of Na-saturated soils could be used as “a chemical hammer” to measure the effect
of organic matter in conferring different degrees of stability on soil aggregates in
water. This method has been used to assess the stability of soil aggregates of the
surface soil of a red-brown earth which had experienced varying periods in
pasture and in arable phases (Greenland et al., 1962).
Norrish (1954) and Norrish and Rausell-Colom (1963) measured the X-ray
spacing of oriented flakes of Na-montmorillonite (Wyoming) and single crystals
of Li-vermiculite (Kenya) as a function of NaCl and LiCl concentration in the
absence of a restraining pressure; that is, under conditions of free swelling since
there was no applied suction to restrain the swelling.
The following relationships were obtained between the basal spacing and the
electrolyte concentration, c, for Na-montmorillonite and Li-vermiculite:
d(001) = 11.3 c-0.5
( c from 0.3 to
( c from 0.15 to 2
This strong dependence of swelling on electrolyte concentration is indicative
of diffuse double layer behavior and especially so as the slope of the lines is
related to c-0.5 that is K - I in diffuse layer theory. The difference between the two
minerals is not due to the saturating cation since the slope of Li- and Namontmorillonite is almost the same (Norrish, 1954).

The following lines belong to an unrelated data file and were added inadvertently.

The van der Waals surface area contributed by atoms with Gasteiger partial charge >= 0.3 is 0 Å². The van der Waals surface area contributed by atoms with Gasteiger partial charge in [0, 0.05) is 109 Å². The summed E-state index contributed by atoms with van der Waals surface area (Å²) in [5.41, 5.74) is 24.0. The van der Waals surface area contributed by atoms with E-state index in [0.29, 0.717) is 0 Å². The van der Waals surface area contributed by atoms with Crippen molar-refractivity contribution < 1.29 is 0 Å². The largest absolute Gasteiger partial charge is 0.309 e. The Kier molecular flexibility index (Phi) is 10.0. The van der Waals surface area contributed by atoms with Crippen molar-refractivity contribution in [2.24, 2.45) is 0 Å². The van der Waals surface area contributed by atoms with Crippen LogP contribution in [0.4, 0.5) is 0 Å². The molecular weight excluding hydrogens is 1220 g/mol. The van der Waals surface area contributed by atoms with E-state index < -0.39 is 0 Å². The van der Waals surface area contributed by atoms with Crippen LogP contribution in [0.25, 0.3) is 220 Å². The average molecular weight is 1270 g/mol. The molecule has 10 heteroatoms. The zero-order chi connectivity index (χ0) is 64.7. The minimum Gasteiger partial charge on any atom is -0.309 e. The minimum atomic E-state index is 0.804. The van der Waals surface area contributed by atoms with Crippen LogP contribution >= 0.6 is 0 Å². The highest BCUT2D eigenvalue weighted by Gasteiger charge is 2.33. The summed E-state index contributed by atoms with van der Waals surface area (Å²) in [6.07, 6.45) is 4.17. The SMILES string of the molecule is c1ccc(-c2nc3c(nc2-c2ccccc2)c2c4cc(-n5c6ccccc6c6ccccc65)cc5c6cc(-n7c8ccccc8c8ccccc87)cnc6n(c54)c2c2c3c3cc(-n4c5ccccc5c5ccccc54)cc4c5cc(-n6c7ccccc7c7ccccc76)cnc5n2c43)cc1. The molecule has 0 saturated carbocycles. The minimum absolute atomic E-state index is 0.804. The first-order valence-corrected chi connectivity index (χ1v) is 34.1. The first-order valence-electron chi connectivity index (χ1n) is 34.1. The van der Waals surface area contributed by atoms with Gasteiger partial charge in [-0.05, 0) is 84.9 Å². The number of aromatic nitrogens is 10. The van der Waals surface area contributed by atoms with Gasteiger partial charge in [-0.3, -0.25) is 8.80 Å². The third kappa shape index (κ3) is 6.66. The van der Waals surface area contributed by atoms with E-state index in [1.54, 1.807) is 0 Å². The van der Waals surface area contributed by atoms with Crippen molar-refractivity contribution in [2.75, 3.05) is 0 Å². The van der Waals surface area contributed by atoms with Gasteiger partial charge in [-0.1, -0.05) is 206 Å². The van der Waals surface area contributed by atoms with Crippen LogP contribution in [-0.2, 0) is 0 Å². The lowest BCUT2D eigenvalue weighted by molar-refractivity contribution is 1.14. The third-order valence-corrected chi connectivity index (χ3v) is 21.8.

The intercepts shown in Eqs. (18) and (19) were interpreted as arising from the
aluminosilicate layer thickness (10 A) and the two layers of water (5.5 A)
associated with each of the opposing surfaces; this is, in effect, evidence for the
existence of Stem layers.
Since K - I is 3.04 c - O . ~ for a 1:l electrolyte, the slope of 23.8 [Eq. (19)]
converts to 7.8 K - I which is the separation of the Gouy planes at a given
Norrish and Raussel-Colom (1963) also obtained X-ray spacings for a Livermiculite crystal immersed in 0.03 M LiCl as a function of applied pressure.
Their results are shown in Fig. 4 in which the half-separation of the Gouy planes
$[d(OO1)-21] varies with applied load (pressure). Also shown in the figure is the
expected pressure-distance relationship for reduced Gouy electric potentials of
2, 3, 4, and 6 . If the full crystallographic charge density of 5.8 X 104 esu cm-2
(0.193 Cm-2 or one unit charge per 83 A2) is substituted into Eq. (13) for the
concentration of 0.03 M ,the reduced electric potential calculated is 5.9, corresponding to a surface potential of - 150 mV.
Figure 4 shows that the spacing-pressure relationship is reversible. Over the